The Origin of Student Debt

With the vociferous debate over President Joe Biden’s announcement that the federal government will cancel a portion of outstanding student debt, it’s important to understand how Americans came to owe the current cumulative total of more than $1.6 trillion for higher education.

In 1970, Ronald Reagan was running for reelection as governor of California. He had first won in 1966 with confrontational rhetoric toward the University of California public college system and executed confrontational policies when in office. In May 1970, Reagan had shut down all 28 UC and Cal State campuses in the midst of student protests against the Vietnam War and the U.S. bombing of Cambodia. On October 29, less than a week before the election, his education adviser Roger A. Freeman spoke at a press conference to defend him.

Freeman’s remarks were reported the next day in the San Francisco Chronicle under the headline “Professor Sees Peril in Education.” According to the Chronicle article, Freeman

— source | Jon Schwarz | Aug 25 2022

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Indian Boarding Schools Were Part of “Horrific Genocidal Process” Carried Out by the U.S.

A new report by the Interior Department has documented the deaths of 500 Indigenous children at Indian boarding schools run or supported by the federal government in the United States, but the actual death toll is believed to be far higher. The report also located 53 burial sites at former schools, which were run for over a century. The report marks the first time the Department of Interior has documented some of the horrific history at the schools, known for their brutal assimilation practices forcing students to change their clothing, language and culture.

And as you could hear in the voices of the people, Secretary Haaland, this is a very emotional experience for a lot of Indigenous people in this country. And it should be an emotional experience for non-Indigenous people in this country. This is quite a historic moment in time. Although it’s not new news to Indigenous people, it might be new news to those who are hearing this horrific genocidal process that has taken place.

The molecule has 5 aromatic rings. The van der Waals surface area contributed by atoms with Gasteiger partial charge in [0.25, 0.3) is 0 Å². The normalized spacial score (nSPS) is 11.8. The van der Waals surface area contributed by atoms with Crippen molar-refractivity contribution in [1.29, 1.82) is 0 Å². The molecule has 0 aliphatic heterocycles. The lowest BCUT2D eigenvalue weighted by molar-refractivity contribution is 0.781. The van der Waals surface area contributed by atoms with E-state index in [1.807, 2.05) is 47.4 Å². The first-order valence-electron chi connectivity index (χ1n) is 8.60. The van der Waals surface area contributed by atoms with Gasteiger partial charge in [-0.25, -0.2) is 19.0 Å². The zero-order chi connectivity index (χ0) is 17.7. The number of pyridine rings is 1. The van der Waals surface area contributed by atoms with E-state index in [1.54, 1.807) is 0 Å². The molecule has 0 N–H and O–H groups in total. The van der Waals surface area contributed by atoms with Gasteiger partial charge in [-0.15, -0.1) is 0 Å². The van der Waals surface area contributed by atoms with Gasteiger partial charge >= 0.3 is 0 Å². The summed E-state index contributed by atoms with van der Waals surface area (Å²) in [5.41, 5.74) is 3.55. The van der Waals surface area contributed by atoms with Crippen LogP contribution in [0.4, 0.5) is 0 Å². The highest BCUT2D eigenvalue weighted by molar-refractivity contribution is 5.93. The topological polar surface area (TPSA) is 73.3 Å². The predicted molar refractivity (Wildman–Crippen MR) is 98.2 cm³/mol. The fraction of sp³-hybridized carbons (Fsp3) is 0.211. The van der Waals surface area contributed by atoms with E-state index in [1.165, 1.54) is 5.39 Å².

I think, you know, there’s a reason why the forcibly transferring of children from one group to another group is an international legal definition of genocide. That’s what we’re talking about, because taking children, or the process of Indian child removal, has been one strategy for terrorizing Native families for centuries, from the mass removal of Native children from their communities into boarding schools, as this new report lays out, from their communities into their widespread adoption and fostering out to mostly white

— source | May 13, 2022

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After Over 4 Decades of Failure, Time to Ban This High-Stakes Standardized Testing Regime

Standardized tests were supposed to be the magic remedy to fix our public schools.

They were supposed to make all students proficient in reading and math.

They were supposed to ensure all students were getting the proper resources.

They were supposed to ensure all teachers were doing their best for their students.

But after more than four decades, standardized tests have not fulfilled a single one of these promises.

In fact, all they’ve done is make things worse at public schools while creating a lucrative market for testing companies and school privatization concerns.

— source | Steven Singer | Apr 9, 2022

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The war on public education

Today’s capitalist public school curriculum called “Common Core,” coupled with impossible-to-pass examinations, is facing growing opposition all over the United States.

The president of a parents’ group on Long Island called Common Core and high-stakes testing “child abuse.” Some 30,000 children, with their parents’ permission, opted out of Common Core examinations in New York state at the beginning of April.

In Brooklyn, N.Y., teachers, parents and students filled a schoolyard to protest Common Core tests administered by the school. In one Connecticut high school, only 47 of 530 high school juniors sat for the Common Core English examination.

In every state, opposition to Common Core is growing.

War on public education began with Reagan

— source | Heather Cottin | Apr 12, 2014

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16 Elite Universities Colluded to Limit Financial Aid

Sixteen elite universities were sued in federal court late Sunday over an alleged price-fixing scheme in which plaintiffs say the schools formed a “cartel” to limit the amount of financial aid they would each offer to low- and middle-income prospective students—breaking antitrust laws.